Zomato sneaks into matrimonial section, ties readers in knots

The food delivery app has once again pushed its creative boundaries, placing an ad in the matrimonial section and cheekily positioning itself as a prospective brand looking for customers

by Shikha Paliwal
Published - Aug 20, 2019 8:47 AM Updated: Aug 20, 2019 8:47 AM

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“Well settled, smart and loving brand looking for those who can’t cook”. Or would you prefer a “6’ handsome, wheatish, Italian-origin, good-looking, loving and cheesy pizza”

Yes, it is an ad for the matrimonial classifieds, and no it’s not exactly looking for a bride or groom. These are Zomato’s quirky ads embedded bang in the middle of the matrimonial section of mainstream newspapers.

Zomato has always pushed the envelope with its feisty advertising. And when their ads are not busy grabbing eyeballs and tickling your funny bones, their tweets create national debates. Only recently the food delivery app found itself in the eye of the storm after it snubbed a customer for refusing to accept food from a Muslim delivery boy on grounds of religious sentiment. Twitterati, as expected, was divided on Zomato’s stance.

This controversy came close on the heels of Zomato’s ‘Ghar ka Khanna’ campaign, though in a much lighter vein, when the food delivery app recommended that sometimes eating home cooked food was a good idea. Twitter loved every moment of what followed. Other well-known brands like Dabur, Amazon Prime, The Viral Fever, Mobikwik and Ixigo chipped in with their own version of recommendations. Zomato cheekily told the brands “Guys, kabhi kabhi khud ke acche tweet bhi soch lene chahiye.”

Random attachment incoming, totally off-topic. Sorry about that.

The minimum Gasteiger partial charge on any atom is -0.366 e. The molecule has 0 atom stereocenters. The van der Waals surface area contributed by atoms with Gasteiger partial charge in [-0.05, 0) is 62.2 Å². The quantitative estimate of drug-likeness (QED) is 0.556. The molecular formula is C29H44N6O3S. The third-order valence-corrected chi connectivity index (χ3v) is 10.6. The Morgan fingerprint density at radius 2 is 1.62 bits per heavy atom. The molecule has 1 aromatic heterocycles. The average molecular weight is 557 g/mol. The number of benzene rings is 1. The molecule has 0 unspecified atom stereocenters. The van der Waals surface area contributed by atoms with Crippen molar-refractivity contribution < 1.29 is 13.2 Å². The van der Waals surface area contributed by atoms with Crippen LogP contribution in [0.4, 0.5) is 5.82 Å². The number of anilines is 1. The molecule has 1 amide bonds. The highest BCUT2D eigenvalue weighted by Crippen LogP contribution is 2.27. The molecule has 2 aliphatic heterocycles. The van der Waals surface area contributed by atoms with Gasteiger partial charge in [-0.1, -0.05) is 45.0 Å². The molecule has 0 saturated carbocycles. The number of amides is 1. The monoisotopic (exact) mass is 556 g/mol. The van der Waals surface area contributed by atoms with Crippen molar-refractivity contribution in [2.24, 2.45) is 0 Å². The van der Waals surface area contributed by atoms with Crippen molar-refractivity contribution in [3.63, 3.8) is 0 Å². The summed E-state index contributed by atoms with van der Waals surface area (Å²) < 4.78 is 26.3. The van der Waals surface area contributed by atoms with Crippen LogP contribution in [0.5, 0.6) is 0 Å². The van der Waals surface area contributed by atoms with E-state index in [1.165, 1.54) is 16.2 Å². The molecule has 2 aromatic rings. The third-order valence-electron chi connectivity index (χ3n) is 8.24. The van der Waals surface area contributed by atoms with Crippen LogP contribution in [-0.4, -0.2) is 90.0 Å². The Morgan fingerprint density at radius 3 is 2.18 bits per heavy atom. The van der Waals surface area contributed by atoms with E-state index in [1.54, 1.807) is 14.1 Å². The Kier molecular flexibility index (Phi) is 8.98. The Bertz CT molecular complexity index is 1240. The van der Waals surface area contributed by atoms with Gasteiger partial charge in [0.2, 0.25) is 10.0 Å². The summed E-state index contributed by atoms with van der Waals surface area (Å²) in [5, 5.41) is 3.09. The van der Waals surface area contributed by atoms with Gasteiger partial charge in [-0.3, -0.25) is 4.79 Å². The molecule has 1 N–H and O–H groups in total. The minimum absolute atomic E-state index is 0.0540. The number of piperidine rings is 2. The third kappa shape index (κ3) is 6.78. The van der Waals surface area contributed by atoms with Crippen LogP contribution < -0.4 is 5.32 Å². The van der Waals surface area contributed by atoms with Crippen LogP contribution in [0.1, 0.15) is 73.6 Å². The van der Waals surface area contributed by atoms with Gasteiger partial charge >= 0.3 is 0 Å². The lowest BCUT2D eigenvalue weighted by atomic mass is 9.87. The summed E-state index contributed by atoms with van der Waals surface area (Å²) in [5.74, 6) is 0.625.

While the instances above created a lot of noise, the matrimonial ads are by contrast quietly popping into the readers’ space as they casually browse for prospective brides, grooms, son-in-laws, daughter-in-laws or whoever may the partner of choice.

Given the fact that the target audience for Zomato is in the age group of 20- 40, the ad placement does make for smart marketing. Besides, the brand recall is great too as the ad camouflages its way in using the age-old tradition in India of arranged marriages. Leaving the reader with a grin on their face, or may be a mild annoyance if they don’t like their search being interrupted.

And here’s another bit of interesting information, the creative and media planning is done by Zomato’s in-house team. Perhaps, that is the reason why Zomato’s communication through advertisements is prompt and fitting.

Says Varun Duggirala, Content Chief and Co-Founder, The Glitch, “Zomato as always hit this one out of the park. Leveraging the print medium to build a strong digital creative is doing the best of both worlds and building so strongly on Zomato as a brand.”

On a parting note, these are not ‘read between the lines’ kind of advertising. In other words, Zomato is not diversifying into the matrimonial business either (last we checked).

 

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